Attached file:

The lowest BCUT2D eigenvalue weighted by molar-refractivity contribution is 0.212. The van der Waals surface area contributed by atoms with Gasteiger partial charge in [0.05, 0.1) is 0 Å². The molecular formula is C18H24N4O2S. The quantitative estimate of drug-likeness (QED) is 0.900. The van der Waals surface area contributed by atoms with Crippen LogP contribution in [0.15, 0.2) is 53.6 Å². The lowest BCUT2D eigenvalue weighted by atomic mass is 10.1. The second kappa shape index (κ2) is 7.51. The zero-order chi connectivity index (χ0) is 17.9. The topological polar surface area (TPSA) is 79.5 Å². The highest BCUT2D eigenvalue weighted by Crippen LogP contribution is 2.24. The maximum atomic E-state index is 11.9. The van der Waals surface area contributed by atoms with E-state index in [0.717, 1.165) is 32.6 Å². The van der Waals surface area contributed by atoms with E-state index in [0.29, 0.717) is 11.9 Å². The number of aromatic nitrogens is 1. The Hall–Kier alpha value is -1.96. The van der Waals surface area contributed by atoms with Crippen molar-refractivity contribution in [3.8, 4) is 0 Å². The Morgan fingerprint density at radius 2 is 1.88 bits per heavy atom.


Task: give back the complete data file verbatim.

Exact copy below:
The lowest BCUT2D eigenvalue weighted by molar-refractivity contribution is 0.212. The van der Waals surface area contributed by atoms with Gasteiger partial charge in [0.05, 0.1) is 0 Å². The molecular formula is C18H24N4O2S. The quantitative estimate of drug-likeness (QED) is 0.900. The van der Waals surface area contributed by atoms with Crippen LogP contribution in [0.15, 0.2) is 53.6 Å². The lowest BCUT2D eigenvalue weighted by atomic mass is 10.1. The second kappa shape index (κ2) is 7.51. The zero-order chi connectivity index (χ0) is 17.9. The topological polar surface area (TPSA) is 79.5 Å². The highest BCUT2D eigenvalue weighted by Crippen LogP contribution is 2.24. The maximum atomic E-state index is 11.9. The van der Waals surface area contributed by atoms with E-state index in [0.717, 1.165) is 32.6 Å². The van der Waals surface area contributed by atoms with E-state index in [0.29, 0.717) is 11.9 Å². The number of aromatic nitrogens is 1. The Hall–Kier alpha value is -1.96. The van der Waals surface area contributed by atoms with Crippen molar-refractivity contribution in [3.8, 4) is 0 Å². The Morgan fingerprint density at radius 2 is 1.88 bits per heavy atom.